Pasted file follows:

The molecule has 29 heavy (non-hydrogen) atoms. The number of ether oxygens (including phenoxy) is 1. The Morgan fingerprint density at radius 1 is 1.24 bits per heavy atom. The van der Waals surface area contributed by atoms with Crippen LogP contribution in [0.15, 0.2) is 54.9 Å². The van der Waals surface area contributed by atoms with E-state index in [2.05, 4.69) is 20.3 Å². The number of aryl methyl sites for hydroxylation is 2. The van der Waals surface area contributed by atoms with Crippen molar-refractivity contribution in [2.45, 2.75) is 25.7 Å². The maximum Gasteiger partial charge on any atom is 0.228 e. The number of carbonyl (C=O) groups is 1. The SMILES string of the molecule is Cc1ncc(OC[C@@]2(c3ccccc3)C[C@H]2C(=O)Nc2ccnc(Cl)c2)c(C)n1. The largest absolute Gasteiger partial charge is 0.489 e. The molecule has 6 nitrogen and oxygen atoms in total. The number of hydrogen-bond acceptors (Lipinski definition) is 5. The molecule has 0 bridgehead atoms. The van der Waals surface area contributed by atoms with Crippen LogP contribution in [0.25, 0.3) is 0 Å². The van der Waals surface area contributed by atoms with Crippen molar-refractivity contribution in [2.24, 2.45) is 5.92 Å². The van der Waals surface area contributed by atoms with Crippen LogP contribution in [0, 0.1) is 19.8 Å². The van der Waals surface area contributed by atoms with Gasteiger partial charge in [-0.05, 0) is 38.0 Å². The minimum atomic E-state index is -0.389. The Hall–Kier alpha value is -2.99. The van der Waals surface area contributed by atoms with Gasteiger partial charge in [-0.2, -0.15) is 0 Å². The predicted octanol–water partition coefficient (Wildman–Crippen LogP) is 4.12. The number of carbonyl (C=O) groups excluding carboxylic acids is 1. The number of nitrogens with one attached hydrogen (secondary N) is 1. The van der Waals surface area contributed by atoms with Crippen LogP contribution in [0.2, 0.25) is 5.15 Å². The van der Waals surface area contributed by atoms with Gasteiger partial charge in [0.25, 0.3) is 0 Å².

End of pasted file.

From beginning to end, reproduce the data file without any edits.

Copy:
The molecule has 29 heavy (non-hydrogen) atoms. The number of ether oxygens (including phenoxy) is 1. The Morgan fingerprint density at radius 1 is 1.24 bits per heavy atom. The van der Waals surface area contributed by atoms with Crippen LogP contribution in [0.15, 0.2) is 54.9 Å². The van der Waals surface area contributed by atoms with E-state index in [2.05, 4.69) is 20.3 Å². The number of aryl methyl sites for hydroxylation is 2. The van der Waals surface area contributed by atoms with Crippen molar-refractivity contribution in [2.45, 2.75) is 25.7 Å². The maximum Gasteiger partial charge on any atom is 0.228 e. The number of carbonyl (C=O) groups is 1. The SMILES string of the molecule is Cc1ncc(OC[C@@]2(c3ccccc3)C[C@H]2C(=O)Nc2ccnc(Cl)c2)c(C)n1. The largest absolute Gasteiger partial charge is 0.489 e. The molecule has 6 nitrogen and oxygen atoms in total. The number of hydrogen-bond acceptors (Lipinski definition) is 5. The molecule has 0 bridgehead atoms. The van der Waals surface area contributed by atoms with Crippen LogP contribution in [0.25, 0.3) is 0 Å². The van der Waals surface area contributed by atoms with Crippen molar-refractivity contribution in [2.24, 2.45) is 5.92 Å². The van der Waals surface area contributed by atoms with Crippen LogP contribution in [0, 0.1) is 19.8 Å². The van der Waals surface area contributed by atoms with Gasteiger partial charge in [-0.05, 0) is 38.0 Å². The minimum atomic E-state index is -0.389. The Hall–Kier alpha value is -2.99. The van der Waals surface area contributed by atoms with Gasteiger partial charge in [-0.2, -0.15) is 0 Å². The predicted octanol–water partition coefficient (Wildman–Crippen LogP) is 4.12. The number of carbonyl (C=O) groups excluding carboxylic acids is 1. The number of nitrogens with one attached hydrogen (secondary N) is 1. The van der Waals surface area contributed by atoms with Crippen LogP contribution in [0.2, 0.25) is 5.15 Å². The van der Waals surface area contributed by atoms with Gasteiger partial charge in [0.25, 0.3) is 0 Å².